The numerous documents associated with the controversy launched in 1600 by the Bolognese music theorist Giovanni Maria Artusi (1546–1613) against the madrigals of Claudio Monteverdi (1567–1643) have been well studied by scholars. But no one has yet engaged with the encomia included in the front and back matter of the printed books lying at the heart of the dispute: three sonnets (two by Vicenzo Maria Sandri and one by Mutio Manfredi) and a Latin carmen (by Erycius Puteanus) in the treatise L’Artusi, overo Delle imperfettioni della moderna musica (1600), and two madrigals by the poet and theologian Cherubino Ferrari in Monteverdi’s Il quinto libro de madrigali a cinque voci (1605). Although one might dismiss them as mere “occasional” poetry flattering Artusi, on the one hand, and Monteverdi, on the other, as well as their respective patrons, close reading suggests that these encomia represent attempts to claim the high ground not just on musical but also on philosophical and even religious terms. Ferrari’s praise of the composer finds a clear echo in Alessandro Striggio the Younger’s libretto for Monteverdi’s opera Orfeo (1607). All this provides an intriguing footnote, and perhaps something more, both to the controversy over the seconda pratica madrigal and to Orfeo in their broader Ferrarese and Mantuan contexts.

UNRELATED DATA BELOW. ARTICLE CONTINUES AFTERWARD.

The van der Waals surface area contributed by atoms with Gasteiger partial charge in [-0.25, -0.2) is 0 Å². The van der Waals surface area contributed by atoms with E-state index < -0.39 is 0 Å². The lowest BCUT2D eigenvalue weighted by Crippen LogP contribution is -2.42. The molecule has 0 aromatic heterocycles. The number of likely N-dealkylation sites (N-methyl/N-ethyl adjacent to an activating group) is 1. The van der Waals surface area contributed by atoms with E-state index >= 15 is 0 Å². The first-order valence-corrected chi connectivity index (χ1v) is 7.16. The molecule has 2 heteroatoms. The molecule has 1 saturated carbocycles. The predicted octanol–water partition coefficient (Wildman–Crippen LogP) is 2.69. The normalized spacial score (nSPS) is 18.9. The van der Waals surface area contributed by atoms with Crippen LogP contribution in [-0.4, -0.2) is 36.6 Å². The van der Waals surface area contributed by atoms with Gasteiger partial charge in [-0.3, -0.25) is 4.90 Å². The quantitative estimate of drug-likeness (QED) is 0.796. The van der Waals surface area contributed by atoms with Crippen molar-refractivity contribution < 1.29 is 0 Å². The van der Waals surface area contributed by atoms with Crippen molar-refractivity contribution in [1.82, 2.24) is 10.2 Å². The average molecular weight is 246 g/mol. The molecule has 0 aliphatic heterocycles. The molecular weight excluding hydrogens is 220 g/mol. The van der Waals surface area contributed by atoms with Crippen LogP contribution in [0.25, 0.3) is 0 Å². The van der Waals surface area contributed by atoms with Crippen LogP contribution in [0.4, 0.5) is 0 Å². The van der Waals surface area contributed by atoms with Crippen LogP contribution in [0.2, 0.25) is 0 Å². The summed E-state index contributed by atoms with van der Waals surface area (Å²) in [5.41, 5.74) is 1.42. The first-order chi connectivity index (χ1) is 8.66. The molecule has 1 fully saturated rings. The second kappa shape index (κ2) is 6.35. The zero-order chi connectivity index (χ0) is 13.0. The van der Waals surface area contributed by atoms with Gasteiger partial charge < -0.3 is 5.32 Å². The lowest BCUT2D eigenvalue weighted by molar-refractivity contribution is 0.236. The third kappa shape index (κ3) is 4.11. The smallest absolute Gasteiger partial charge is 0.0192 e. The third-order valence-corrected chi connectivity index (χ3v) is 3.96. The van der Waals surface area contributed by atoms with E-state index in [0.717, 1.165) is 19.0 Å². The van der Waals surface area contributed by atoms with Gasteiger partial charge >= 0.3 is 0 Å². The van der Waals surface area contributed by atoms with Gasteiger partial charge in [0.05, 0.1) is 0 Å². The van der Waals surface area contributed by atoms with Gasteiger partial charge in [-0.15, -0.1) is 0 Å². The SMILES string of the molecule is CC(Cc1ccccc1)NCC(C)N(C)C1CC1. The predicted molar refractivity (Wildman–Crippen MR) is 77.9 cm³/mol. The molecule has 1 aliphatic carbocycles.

A close examination of Monteverdi's problematic settings of two texts, "Zefiro torna, e di soavi accenti" (1632) and "Su, su, su pastorelli vezzosi" (1638, 1651), raises significant issues concerning his poetic sensitivities and also the status of his literary and musical sources. This further calls into question the modern reception of his agenda for the so called seconda pratica , for all its role as an integral part of the stories conventionally told of the composer.